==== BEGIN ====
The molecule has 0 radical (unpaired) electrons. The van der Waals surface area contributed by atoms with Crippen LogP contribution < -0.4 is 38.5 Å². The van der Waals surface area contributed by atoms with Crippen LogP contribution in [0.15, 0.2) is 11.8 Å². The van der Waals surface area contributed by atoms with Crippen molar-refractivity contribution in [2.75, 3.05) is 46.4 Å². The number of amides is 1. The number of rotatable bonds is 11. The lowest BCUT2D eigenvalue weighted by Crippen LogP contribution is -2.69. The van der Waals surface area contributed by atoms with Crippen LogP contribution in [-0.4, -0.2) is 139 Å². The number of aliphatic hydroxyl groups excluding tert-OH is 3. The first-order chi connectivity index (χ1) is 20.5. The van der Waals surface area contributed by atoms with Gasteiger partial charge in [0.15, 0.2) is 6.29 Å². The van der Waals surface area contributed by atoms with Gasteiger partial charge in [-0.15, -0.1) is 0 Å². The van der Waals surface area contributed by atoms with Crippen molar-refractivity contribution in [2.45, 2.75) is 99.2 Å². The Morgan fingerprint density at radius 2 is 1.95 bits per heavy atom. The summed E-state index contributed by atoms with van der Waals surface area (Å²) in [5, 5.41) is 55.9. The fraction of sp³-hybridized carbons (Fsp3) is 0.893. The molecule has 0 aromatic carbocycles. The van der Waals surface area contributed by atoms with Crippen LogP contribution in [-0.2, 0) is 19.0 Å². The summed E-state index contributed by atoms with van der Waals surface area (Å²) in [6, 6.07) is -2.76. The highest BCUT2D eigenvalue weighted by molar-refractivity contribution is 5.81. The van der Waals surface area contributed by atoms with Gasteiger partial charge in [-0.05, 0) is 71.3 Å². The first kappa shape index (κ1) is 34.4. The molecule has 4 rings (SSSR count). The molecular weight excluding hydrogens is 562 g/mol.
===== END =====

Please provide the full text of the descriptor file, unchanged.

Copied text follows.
The molecule has 0 radical (unpaired) electrons. The van der Waals surface area contributed by atoms with Crippen LogP contribution < -0.4 is 38.5 Å². The van der Waals surface area contributed by atoms with Crippen LogP contribution in [0.15, 0.2) is 11.8 Å². The van der Waals surface area contributed by atoms with Crippen molar-refractivity contribution in [2.75, 3.05) is 46.4 Å². The number of amides is 1. The number of rotatable bonds is 11. The lowest BCUT2D eigenvalue weighted by Crippen LogP contribution is -2.69. The van der Waals surface area contributed by atoms with Crippen LogP contribution in [-0.4, -0.2) is 139 Å². The number of aliphatic hydroxyl groups excluding tert-OH is 3. The first-order chi connectivity index (χ1) is 20.5. The van der Waals surface area contributed by atoms with Gasteiger partial charge in [0.15, 0.2) is 6.29 Å². The van der Waals surface area contributed by atoms with Gasteiger partial charge in [-0.15, -0.1) is 0 Å². The van der Waals surface area contributed by atoms with Crippen molar-refractivity contribution in [2.45, 2.75) is 99.2 Å². The Morgan fingerprint density at radius 2 is 1.95 bits per heavy atom. The summed E-state index contributed by atoms with van der Waals surface area (Å²) in [5, 5.41) is 55.9. The fraction of sp³-hybridized carbons (Fsp3) is 0.893. The molecule has 0 aromatic carbocycles. The van der Waals surface area contributed by atoms with Crippen LogP contribution in [-0.2, 0) is 19.0 Å². The summed E-state index contributed by atoms with van der Waals surface area (Å²) in [6, 6.07) is -2.76. The highest BCUT2D eigenvalue weighted by molar-refractivity contribution is 5.81. The van der Waals surface area contributed by atoms with Gasteiger partial charge in [-0.05, 0) is 71.3 Å². The first kappa shape index (κ1) is 34.4. The molecule has 4 rings (SSSR count). The molecular weight excluding hydrogens is 562 g/mol.